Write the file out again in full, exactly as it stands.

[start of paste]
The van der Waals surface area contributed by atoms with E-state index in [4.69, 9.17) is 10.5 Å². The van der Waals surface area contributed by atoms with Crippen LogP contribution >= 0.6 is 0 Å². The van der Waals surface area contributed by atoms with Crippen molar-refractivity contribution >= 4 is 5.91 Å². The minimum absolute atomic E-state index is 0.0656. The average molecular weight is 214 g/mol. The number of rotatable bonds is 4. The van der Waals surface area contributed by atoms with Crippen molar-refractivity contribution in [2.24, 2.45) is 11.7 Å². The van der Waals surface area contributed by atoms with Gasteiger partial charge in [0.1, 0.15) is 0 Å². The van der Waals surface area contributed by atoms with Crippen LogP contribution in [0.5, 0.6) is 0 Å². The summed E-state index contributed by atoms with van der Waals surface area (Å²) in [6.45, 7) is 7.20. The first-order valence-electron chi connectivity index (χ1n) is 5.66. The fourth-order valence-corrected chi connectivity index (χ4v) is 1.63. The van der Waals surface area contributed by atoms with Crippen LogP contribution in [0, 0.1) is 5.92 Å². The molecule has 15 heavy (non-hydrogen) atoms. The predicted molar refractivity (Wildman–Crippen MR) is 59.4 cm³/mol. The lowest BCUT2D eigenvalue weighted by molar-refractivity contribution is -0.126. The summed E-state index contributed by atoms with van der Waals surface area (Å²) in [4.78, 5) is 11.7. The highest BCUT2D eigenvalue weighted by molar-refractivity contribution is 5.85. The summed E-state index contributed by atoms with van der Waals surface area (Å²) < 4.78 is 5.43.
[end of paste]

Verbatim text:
The van der Waals surface area contributed by atoms with E-state index in [4.69, 9.17) is 10.5 Å². The van der Waals surface area contributed by atoms with Crippen LogP contribution >= 0.6 is 0 Å². The van der Waals surface area contributed by atoms with Crippen molar-refractivity contribution >= 4 is 5.91 Å². The minimum absolute atomic E-state index is 0.0656. The average molecular weight is 214 g/mol. The number of rotatable bonds is 4. The van der Waals surface area contributed by atoms with Crippen molar-refractivity contribution in [2.24, 2.45) is 11.7 Å². The van der Waals surface area contributed by atoms with Gasteiger partial charge in [0.1, 0.15) is 0 Å². The van der Waals surface area contributed by atoms with Crippen LogP contribution in [0.5, 0.6) is 0 Å². The summed E-state index contributed by atoms with van der Waals surface area (Å²) in [6.45, 7) is 7.20. The first-order valence-electron chi connectivity index (χ1n) is 5.66. The fourth-order valence-corrected chi connectivity index (χ4v) is 1.63. The van der Waals surface area contributed by atoms with Crippen LogP contribution in [0, 0.1) is 5.92 Å². The molecule has 15 heavy (non-hydrogen) atoms. The predicted molar refractivity (Wildman–Crippen MR) is 59.4 cm³/mol. The lowest BCUT2D eigenvalue weighted by molar-refractivity contribution is -0.126. The summed E-state index contributed by atoms with van der Waals surface area (Å²) in [4.78, 5) is 11.7. The highest BCUT2D eigenvalue weighted by molar-refractivity contribution is 5.85. The summed E-state index contributed by atoms with van der Waals surface area (Å²) < 4.78 is 5.43.